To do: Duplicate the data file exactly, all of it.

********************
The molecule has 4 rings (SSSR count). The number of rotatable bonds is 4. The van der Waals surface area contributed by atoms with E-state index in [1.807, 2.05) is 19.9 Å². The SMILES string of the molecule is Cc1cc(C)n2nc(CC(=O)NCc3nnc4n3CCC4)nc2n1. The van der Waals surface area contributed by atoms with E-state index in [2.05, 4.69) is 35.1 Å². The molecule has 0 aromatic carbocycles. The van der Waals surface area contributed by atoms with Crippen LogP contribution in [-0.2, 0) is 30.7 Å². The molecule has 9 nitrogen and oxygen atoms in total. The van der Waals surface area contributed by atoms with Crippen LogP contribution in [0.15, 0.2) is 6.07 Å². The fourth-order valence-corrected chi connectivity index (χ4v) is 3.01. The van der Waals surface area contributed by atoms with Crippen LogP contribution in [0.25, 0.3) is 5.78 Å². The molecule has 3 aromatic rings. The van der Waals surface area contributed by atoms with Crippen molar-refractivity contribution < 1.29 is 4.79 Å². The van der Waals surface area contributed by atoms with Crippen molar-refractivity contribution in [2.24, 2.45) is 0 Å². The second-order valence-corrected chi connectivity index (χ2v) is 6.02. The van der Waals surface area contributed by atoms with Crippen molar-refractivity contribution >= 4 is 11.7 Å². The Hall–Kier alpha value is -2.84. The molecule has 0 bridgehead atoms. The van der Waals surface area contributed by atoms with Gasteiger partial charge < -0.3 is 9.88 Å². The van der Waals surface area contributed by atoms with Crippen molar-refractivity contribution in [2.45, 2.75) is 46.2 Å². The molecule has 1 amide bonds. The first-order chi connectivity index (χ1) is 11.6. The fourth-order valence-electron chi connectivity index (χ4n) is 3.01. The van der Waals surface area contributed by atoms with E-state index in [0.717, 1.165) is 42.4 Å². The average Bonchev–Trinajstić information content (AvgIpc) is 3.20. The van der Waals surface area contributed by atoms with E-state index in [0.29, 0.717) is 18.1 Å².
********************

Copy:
The molecule has 4 rings (SSSR count). The number of rotatable bonds is 4. The van der Waals surface area contributed by atoms with E-state index in [1.807, 2.05) is 19.9 Å². The SMILES string of the molecule is Cc1cc(C)n2nc(CC(=O)NCc3nnc4n3CCC4)nc2n1. The van der Waals surface area contributed by atoms with E-state index in [2.05, 4.69) is 35.1 Å². The molecule has 0 aromatic carbocycles. The van der Waals surface area contributed by atoms with Crippen LogP contribution in [-0.2, 0) is 30.7 Å². The molecule has 9 nitrogen and oxygen atoms in total. The van der Waals surface area contributed by atoms with Crippen LogP contribution in [0.15, 0.2) is 6.07 Å². The fourth-order valence-corrected chi connectivity index (χ4v) is 3.01. The van der Waals surface area contributed by atoms with Crippen LogP contribution in [0.25, 0.3) is 5.78 Å². The molecule has 3 aromatic rings. The van der Waals surface area contributed by atoms with Crippen molar-refractivity contribution < 1.29 is 4.79 Å². The van der Waals surface area contributed by atoms with Crippen molar-refractivity contribution in [2.24, 2.45) is 0 Å². The second-order valence-corrected chi connectivity index (χ2v) is 6.02. The van der Waals surface area contributed by atoms with Crippen molar-refractivity contribution >= 4 is 11.7 Å². The Hall–Kier alpha value is -2.84. The molecule has 0 bridgehead atoms. The van der Waals surface area contributed by atoms with Gasteiger partial charge < -0.3 is 9.88 Å². The van der Waals surface area contributed by atoms with Crippen molar-refractivity contribution in [2.45, 2.75) is 46.2 Å². The molecule has 1 amide bonds. The first-order chi connectivity index (χ1) is 11.6. The fourth-order valence-electron chi connectivity index (χ4n) is 3.01. The van der Waals surface area contributed by atoms with E-state index in [0.717, 1.165) is 42.4 Å². The average Bonchev–Trinajstić information content (AvgIpc) is 3.20. The van der Waals surface area contributed by atoms with E-state index in [0.29, 0.717) is 18.1 Å².